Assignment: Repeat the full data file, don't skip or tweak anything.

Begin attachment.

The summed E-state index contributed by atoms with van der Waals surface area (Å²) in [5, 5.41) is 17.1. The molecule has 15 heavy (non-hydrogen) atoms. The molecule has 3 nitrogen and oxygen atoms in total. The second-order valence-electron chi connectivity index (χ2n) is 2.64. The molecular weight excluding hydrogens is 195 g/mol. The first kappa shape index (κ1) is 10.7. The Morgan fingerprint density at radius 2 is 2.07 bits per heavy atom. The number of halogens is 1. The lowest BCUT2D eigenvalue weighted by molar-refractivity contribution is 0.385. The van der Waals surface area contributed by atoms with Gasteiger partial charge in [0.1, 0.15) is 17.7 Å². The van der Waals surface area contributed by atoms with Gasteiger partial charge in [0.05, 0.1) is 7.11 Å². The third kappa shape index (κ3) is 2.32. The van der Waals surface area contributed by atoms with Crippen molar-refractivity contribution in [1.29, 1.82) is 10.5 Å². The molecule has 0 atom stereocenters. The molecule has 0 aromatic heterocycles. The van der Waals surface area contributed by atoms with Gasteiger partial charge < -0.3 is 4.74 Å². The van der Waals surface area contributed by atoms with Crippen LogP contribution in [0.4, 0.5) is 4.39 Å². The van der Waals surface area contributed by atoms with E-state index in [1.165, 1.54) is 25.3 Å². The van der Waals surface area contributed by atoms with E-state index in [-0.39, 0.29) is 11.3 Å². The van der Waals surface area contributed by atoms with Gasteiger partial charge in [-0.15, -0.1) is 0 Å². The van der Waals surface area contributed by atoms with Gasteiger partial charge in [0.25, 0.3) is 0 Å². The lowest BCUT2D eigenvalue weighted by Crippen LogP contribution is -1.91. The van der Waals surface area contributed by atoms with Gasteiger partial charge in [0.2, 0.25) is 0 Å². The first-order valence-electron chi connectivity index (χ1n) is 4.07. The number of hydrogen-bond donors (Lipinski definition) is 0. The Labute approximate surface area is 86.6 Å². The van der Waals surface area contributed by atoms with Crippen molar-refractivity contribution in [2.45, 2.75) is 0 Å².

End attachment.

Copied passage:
The summed E-state index contributed by atoms with van der Waals surface area (Å²) in [5, 5.41) is 17.1. The molecule has 15 heavy (non-hydrogen) atoms. The molecule has 3 nitrogen and oxygen atoms in total. The second-order valence-electron chi connectivity index (χ2n) is 2.64. The molecular weight excluding hydrogens is 195 g/mol. The first kappa shape index (κ1) is 10.7. The Morgan fingerprint density at radius 2 is 2.07 bits per heavy atom. The number of halogens is 1. The lowest BCUT2D eigenvalue weighted by molar-refractivity contribution is 0.385. The van der Waals surface area contributed by atoms with Gasteiger partial charge in [0.1, 0.15) is 17.7 Å². The van der Waals surface area contributed by atoms with Gasteiger partial charge in [0.05, 0.1) is 7.11 Å². The third kappa shape index (κ3) is 2.32. The van der Waals surface area contributed by atoms with Crippen molar-refractivity contribution in [1.29, 1.82) is 10.5 Å². The molecule has 0 atom stereocenters. The molecule has 0 aromatic heterocycles. The van der Waals surface area contributed by atoms with Gasteiger partial charge < -0.3 is 4.74 Å². The van der Waals surface area contributed by atoms with Crippen LogP contribution in [0.4, 0.5) is 4.39 Å². The van der Waals surface area contributed by atoms with E-state index in [1.165, 1.54) is 25.3 Å². The van der Waals surface area contributed by atoms with E-state index in [-0.39, 0.29) is 11.3 Å². The van der Waals surface area contributed by atoms with Gasteiger partial charge in [-0.15, -0.1) is 0 Å². The van der Waals surface area contributed by atoms with Gasteiger partial charge in [0.25, 0.3) is 0 Å². The lowest BCUT2D eigenvalue weighted by Crippen LogP contribution is -1.91. The van der Waals surface area contributed by atoms with Gasteiger partial charge in [0.2, 0.25) is 0 Å². The first-order valence-electron chi connectivity index (χ1n) is 4.07. The number of hydrogen-bond donors (Lipinski definition) is 0. The Labute approximate surface area is 86.6 Å². The van der Waals surface area contributed by atoms with Crippen molar-refractivity contribution in [2.45, 2.75) is 0 Å².